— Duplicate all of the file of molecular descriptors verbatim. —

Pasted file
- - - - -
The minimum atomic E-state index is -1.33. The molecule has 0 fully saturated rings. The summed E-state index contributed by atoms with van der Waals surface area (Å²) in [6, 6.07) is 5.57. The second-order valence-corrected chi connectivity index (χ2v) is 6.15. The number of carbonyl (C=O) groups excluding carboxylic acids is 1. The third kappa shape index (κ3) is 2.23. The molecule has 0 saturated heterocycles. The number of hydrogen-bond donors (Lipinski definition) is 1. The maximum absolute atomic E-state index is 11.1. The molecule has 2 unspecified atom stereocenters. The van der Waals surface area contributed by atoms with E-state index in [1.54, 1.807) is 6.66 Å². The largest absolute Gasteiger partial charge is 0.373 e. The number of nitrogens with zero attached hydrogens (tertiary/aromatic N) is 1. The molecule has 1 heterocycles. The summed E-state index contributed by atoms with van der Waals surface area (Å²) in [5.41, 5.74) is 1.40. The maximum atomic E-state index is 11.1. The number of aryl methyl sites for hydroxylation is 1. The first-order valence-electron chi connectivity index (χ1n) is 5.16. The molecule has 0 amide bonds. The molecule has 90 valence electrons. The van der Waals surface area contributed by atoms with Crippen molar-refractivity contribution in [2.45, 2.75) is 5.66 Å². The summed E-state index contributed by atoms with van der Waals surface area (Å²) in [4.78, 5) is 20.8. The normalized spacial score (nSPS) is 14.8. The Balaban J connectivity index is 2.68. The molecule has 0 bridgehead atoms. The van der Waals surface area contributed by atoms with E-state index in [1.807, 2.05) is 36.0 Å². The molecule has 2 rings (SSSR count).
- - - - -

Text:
The minimum atomic E-state index is -1.33. The molecule has 0 fully saturated rings. The summed E-state index contributed by atoms with van der Waals surface area (Å²) in [6, 6.07) is 5.57. The second-order valence-corrected chi connectivity index (χ2v) is 6.15. The number of carbonyl (C=O) groups excluding carboxylic acids is 1. The third kappa shape index (κ3) is 2.23. The molecule has 0 saturated heterocycles. The number of hydrogen-bond donors (Lipinski definition) is 1. The maximum absolute atomic E-state index is 11.1. The molecule has 2 unspecified atom stereocenters. The van der Waals surface area contributed by atoms with E-state index in [1.54, 1.807) is 6.66 Å². The largest absolute Gasteiger partial charge is 0.373 e. The number of nitrogens with zero attached hydrogens (tertiary/aromatic N) is 1. The molecule has 1 heterocycles. The summed E-state index contributed by atoms with van der Waals surface area (Å²) in [5.41, 5.74) is 1.40. The maximum atomic E-state index is 11.1. The number of aryl methyl sites for hydroxylation is 1. The first-order valence-electron chi connectivity index (χ1n) is 5.16. The molecule has 0 amide bonds. The molecule has 90 valence electrons. The van der Waals surface area contributed by atoms with Crippen molar-refractivity contribution in [2.45, 2.75) is 5.66 Å². The summed E-state index contributed by atoms with van der Waals surface area (Å²) in [4.78, 5) is 20.8. The normalized spacial score (nSPS) is 14.8. The Balaban J connectivity index is 2.68. The molecule has 0 bridgehead atoms. The van der Waals surface area contributed by atoms with E-state index in [1.807, 2.05) is 36.0 Å². The molecule has 2 rings (SSSR count).